Endocrine System Evolution: A Textbook Example?


A student of zoology would be surprised to learn that, although researchers know much about the function of our endocrine system, they know essentially nothing about its supposed evolution.1

The creationist sees the incredible detail of the living world as part of God’s plan, purpose, and special design. Indeed, the various systems (e.g., digestive, muscular, circulatory, endocrine, etc.) of the human body working together is called homoeostasis, meaning the body is designed to maintain itself in a state of stable, healthy equilibrium.

The endocrine system is a complex arrangement of ductless glands that secrete hormones into the bloodstream. Hormones are regulatory substances (i.e., chemical messengers such as insulin and prolactin) produced by specially designed cells and are effective in low concentrations. As you read this article, dozens of hormones are flowing in your bloodstream—and these hormones are designed to impact only the cells that have special receptor molecules on their surfaces. If the matching receptor molecules are not on a given cell’s surface, the corresponding hormones do not affect that cell. Most of these receptor molecules are called G protein coupled receptors. God designed them to “sense” molecules (such as hormones or odors) outside the cell and activate special pathways inside the cell, resulting in a specific response.

The endocrine system is nothing short of fantastically complicated, and scientists are learning more about it every day. With each function and pathway elucidated, evolutionary explanations make less and less sense.

A 2013 zoology textbook by Stephen Miller and John Harley discussed the “evolution of endocrine systems.” With students and the public being overwhelmed daily with “the fact of evolution,” the authors committed just 220 words to endocrine system evolution! They wrote, “Endocrine systems could only arise following the evolution of circulatory systems that could carry hormones.”2 And they did not discuss “the evolution of circulatory systems” at all. They have, however, an evolution-based diagram that shows the “phylogenetic [evolutionary] trends in the circulatory systems of animals” (Figure 26.6).3 To the left of the diagram are black solid lines connecting the major groups of animals (e.g., mammals, birds, crocodilians, most reptiles, etc.). At the point where the solid lines meet one another, the name of the ethereal transitional animal is absent. To the right of these major animal groups is listed the kind of heart each group supposedly had. But these charts and descriptions do not address circulatory system evolution.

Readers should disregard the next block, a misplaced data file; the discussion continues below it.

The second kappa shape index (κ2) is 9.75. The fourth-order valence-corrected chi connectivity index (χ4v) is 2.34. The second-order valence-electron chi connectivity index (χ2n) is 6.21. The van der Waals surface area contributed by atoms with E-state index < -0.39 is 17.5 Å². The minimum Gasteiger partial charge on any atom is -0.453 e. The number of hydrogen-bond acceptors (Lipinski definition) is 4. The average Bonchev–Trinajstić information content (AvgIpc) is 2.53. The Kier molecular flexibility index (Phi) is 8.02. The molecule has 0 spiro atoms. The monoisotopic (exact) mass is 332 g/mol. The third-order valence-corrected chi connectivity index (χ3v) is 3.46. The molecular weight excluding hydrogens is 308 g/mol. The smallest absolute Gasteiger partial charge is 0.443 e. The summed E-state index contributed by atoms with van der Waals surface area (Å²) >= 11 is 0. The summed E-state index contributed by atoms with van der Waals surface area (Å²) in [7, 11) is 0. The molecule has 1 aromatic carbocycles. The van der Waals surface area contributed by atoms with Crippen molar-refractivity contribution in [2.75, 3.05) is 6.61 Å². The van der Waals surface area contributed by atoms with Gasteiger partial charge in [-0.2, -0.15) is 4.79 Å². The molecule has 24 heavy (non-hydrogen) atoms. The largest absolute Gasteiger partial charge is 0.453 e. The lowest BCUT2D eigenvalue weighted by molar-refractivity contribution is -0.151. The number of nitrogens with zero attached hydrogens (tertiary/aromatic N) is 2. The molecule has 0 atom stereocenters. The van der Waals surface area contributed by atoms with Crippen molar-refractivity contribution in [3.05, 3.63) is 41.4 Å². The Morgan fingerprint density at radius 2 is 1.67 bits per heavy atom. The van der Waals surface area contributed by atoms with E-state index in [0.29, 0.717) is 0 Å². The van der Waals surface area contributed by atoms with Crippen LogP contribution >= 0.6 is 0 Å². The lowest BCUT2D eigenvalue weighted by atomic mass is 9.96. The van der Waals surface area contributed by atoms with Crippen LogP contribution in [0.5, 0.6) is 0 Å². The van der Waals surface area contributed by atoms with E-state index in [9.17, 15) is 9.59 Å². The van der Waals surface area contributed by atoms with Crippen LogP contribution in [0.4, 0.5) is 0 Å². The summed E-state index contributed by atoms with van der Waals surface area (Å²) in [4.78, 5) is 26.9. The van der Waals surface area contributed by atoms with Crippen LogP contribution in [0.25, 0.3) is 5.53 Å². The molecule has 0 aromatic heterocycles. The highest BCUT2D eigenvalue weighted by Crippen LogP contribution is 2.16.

Returning to endocrine systems evolution, the authors simply wrote “that endocrine systems arose multiple times.” But they do not discuss how endocrine systems actually evolved. They do appeal to “a shared set of basic signal transduction mechanisms involved in paracrine communication [a type of cell-to-cell communication] in ancestral animals,” but this is hardly an explanation.2 How exactly did this intricate cell-to-cell communication evolve? “Basic signal transduction” is an oxymoron, since transduction is incredibly complex. Readers are invited to look this up online or in a recent physiology text, but they will not be able to find the names of these “ancestral animals” since they do not exist.

Miller and Harley also used two well-worn words that are ubiquitous in evolutionary literature and explain nothing: “over time.” Darwinists often use generous portions of “time” to gloss over macroevolutionary problems—but this is not evidence for evolution. The zoology student is left knowing less about endocrine system evolution than he or she did before reading those cryptic 220 words.

The similarities of function and structure of vertebrate circulatory systems (including hearts) and endocrine systems reflect that they all have the same wonderful Creator. Truly, His amazing work is “clearly seen” in all of His creation (Romans 1:20).

References

  1. Even more surprising, this statement can be made regarding virtually every biological system in people and animals.
  2. Miller, S. and J. Harley. 2013. Zoology, 9th ed. New York: McGraw Hill, 479.
  3. Ibid, 487.

* Mr. Sherwin is Research Associate, Senior Lecturer, and Science Writer at the Institute for Creation Research.

Cite this article: Sherwin, F. 2013. Endocrine System Evolution: A Textbook Example? Acts & Facts. 42 (9): 15.